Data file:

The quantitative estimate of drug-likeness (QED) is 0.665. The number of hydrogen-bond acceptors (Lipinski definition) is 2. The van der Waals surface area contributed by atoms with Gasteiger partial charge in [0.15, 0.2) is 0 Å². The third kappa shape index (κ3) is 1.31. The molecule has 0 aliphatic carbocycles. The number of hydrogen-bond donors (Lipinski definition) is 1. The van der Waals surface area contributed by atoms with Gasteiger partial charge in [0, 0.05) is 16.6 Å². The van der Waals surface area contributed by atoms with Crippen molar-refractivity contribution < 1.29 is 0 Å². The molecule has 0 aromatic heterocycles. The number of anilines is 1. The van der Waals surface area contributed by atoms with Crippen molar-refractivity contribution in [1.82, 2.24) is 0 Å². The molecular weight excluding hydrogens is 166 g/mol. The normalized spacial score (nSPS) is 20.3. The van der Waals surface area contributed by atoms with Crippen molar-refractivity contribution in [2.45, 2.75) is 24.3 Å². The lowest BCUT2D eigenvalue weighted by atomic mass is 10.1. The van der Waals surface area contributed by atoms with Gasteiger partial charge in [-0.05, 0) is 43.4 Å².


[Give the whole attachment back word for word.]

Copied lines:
The quantitative estimate of drug-likeness (QED) is 0.665. The number of hydrogen-bond acceptors (Lipinski definition) is 2. The van der Waals surface area contributed by atoms with Gasteiger partial charge in [0.15, 0.2) is 0 Å². The third kappa shape index (κ3) is 1.31. The molecule has 0 aliphatic carbocycles. The number of hydrogen-bond donors (Lipinski definition) is 1. The van der Waals surface area contributed by atoms with Gasteiger partial charge in [0, 0.05) is 16.6 Å². The van der Waals surface area contributed by atoms with Crippen molar-refractivity contribution < 1.29 is 0 Å². The molecule has 0 aromatic heterocycles. The number of anilines is 1. The van der Waals surface area contributed by atoms with Crippen molar-refractivity contribution in [1.82, 2.24) is 0 Å². The molecular weight excluding hydrogens is 166 g/mol. The normalized spacial score (nSPS) is 20.3. The van der Waals surface area contributed by atoms with Crippen molar-refractivity contribution in [2.45, 2.75) is 24.3 Å². The lowest BCUT2D eigenvalue weighted by atomic mass is 10.1. The van der Waals surface area contributed by atoms with Gasteiger partial charge in [-0.05, 0) is 43.4 Å².